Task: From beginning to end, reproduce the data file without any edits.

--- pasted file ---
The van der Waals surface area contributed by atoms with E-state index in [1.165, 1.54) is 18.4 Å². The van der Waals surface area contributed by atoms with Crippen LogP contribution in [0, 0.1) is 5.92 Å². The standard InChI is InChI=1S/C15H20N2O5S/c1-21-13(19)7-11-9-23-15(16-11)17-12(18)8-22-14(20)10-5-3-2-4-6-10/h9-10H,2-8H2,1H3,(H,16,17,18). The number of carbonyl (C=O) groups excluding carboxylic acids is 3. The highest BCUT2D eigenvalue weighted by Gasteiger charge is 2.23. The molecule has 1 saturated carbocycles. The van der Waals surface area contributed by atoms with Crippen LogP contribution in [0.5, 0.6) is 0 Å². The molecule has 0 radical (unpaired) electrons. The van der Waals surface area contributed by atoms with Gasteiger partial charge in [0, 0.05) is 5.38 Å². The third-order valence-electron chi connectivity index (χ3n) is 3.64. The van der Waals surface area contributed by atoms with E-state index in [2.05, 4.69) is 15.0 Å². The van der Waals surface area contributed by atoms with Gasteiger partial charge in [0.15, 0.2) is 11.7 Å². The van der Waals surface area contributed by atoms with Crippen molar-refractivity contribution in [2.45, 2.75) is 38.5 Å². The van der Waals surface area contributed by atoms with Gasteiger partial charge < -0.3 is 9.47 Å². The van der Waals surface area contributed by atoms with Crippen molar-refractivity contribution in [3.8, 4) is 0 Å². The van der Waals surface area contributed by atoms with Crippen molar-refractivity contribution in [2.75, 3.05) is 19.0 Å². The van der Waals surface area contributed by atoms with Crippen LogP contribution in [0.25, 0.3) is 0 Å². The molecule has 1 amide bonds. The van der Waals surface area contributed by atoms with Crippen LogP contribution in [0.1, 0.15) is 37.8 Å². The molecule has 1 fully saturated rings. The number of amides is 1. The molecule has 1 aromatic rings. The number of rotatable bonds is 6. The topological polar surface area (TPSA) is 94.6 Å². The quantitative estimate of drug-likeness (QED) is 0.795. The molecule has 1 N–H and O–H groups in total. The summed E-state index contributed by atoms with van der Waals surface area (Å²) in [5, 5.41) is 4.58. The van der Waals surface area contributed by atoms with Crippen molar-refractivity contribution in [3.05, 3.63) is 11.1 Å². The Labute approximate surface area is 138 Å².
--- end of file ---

The van der Waals surface area contributed by atoms with E-state index in [1.165, 1.54) is 18.4 Å². The van der Waals surface area contributed by atoms with Crippen LogP contribution in [0, 0.1) is 5.92 Å². The standard InChI is InChI=1S/C15H20N2O5S/c1-21-13(19)7-11-9-23-15(16-11)17-12(18)8-22-14(20)10-5-3-2-4-6-10/h9-10H,2-8H2,1H3,(H,16,17,18). The number of carbonyl (C=O) groups excluding carboxylic acids is 3. The highest BCUT2D eigenvalue weighted by Gasteiger charge is 2.23. The molecule has 1 saturated carbocycles. The van der Waals surface area contributed by atoms with Crippen LogP contribution in [0.5, 0.6) is 0 Å². The molecule has 0 radical (unpaired) electrons. The van der Waals surface area contributed by atoms with Gasteiger partial charge in [0, 0.05) is 5.38 Å². The third-order valence-electron chi connectivity index (χ3n) is 3.64. The van der Waals surface area contributed by atoms with E-state index in [2.05, 4.69) is 15.0 Å². The van der Waals surface area contributed by atoms with Gasteiger partial charge in [0.15, 0.2) is 11.7 Å². The van der Waals surface area contributed by atoms with Crippen molar-refractivity contribution in [2.45, 2.75) is 38.5 Å². The van der Waals surface area contributed by atoms with Gasteiger partial charge < -0.3 is 9.47 Å². The van der Waals surface area contributed by atoms with Crippen molar-refractivity contribution in [3.8, 4) is 0 Å². The van der Waals surface area contributed by atoms with Crippen molar-refractivity contribution in [2.75, 3.05) is 19.0 Å². The van der Waals surface area contributed by atoms with Crippen LogP contribution in [0.25, 0.3) is 0 Å². The molecule has 1 amide bonds. The van der Waals surface area contributed by atoms with Crippen LogP contribution in [0.1, 0.15) is 37.8 Å². The molecule has 1 fully saturated rings. The number of amides is 1. The molecule has 1 aromatic rings. The number of rotatable bonds is 6. The topological polar surface area (TPSA) is 94.6 Å². The quantitative estimate of drug-likeness (QED) is 0.795. The molecule has 1 N–H and O–H groups in total. The summed E-state index contributed by atoms with van der Waals surface area (Å²) in [5, 5.41) is 4.58. The van der Waals surface area contributed by atoms with Crippen molar-refractivity contribution in [3.05, 3.63) is 11.1 Å². The Labute approximate surface area is 138 Å².